We’re in the middle of a really interesting time for drum corps. More and more groups are choosing to forgo tradition in favor of pushing the envelope. We’re in the midst of a cultural shift in our activity, and it’s no surprise that many fans have varying opinions as to where the marching arts are headed. Much of the discussion lately has been focused on the fact that many corps have decided to change their uniforms from year to year, as opposed to keeping the same style of uniform for long periods of time.
In my opinion there are two main purposes that a uniform serves. First, a uniform is part of a corps’ identity. When I tell you to think of a Cavalier, you probably think of the classic green-with-white-sash uniform. When I tell you to think of a Cadet, you probably think of the maroon and gold. The concept of drastically changing uniforms yearly is a fairly new one. For a long time, part of the lure of wanting to march with a specific corps was finally being able to put on the uniform. A friend of mine that marched Bluecoats a few years back told me that he saw the corps’ 2013 show and said, “I wanna wear that.” Getting to wear the uniform for a lot of people was a signifier that they had made it; that they achieved what they were working hard for.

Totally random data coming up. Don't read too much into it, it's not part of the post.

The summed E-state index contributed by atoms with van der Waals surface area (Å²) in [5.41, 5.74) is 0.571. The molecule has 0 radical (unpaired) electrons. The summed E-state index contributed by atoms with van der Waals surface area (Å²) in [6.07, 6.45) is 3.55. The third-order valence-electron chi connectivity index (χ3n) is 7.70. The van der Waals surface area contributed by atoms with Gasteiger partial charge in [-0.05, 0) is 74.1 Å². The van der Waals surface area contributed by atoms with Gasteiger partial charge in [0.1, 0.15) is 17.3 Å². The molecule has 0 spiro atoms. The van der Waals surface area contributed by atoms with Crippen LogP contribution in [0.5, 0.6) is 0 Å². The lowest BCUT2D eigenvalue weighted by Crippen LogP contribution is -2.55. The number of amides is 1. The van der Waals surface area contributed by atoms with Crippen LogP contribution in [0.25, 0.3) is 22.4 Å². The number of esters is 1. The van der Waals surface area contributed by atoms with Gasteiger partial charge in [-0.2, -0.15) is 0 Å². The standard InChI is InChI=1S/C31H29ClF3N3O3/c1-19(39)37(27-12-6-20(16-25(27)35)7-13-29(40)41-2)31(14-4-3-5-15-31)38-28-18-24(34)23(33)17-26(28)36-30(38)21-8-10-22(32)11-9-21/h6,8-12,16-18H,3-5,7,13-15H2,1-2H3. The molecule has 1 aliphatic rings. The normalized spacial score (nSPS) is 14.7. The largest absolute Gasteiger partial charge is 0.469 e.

However, the other purpose of a uniform is to serve as a design element for the show. During an interview at the 2018 tour premiere, we learned that Phantom Regiment decided not to use their signature helmets just for the sake of having helmets. Instead, their uniforms include a hood that act as the hood of a traveler, someone on a journey. Corps members aren’t just there to play music and make shapes, they’re characters in the story. If a uniform is viewed as a visual design element, than it sort-of makes sense that they should be changed to fit each year’s show.
So, what’s the answer here? I don’t know. While there is a certain magic to a corps keeping the same uniform for a long period of time, the activity is only going to move forward through experimentation and and the courage to try new things. This isn’t the first time we’ve had a conversation like this, either. Things like innovation in drill design, the use of props and electronics, and the tuning of the instruments on the field were all met with similar criticism. So let’s give the flashy outfits and tight spandex a chance, even if it seems weird right now. I’m sure we’ll have something else to argue about in ten years.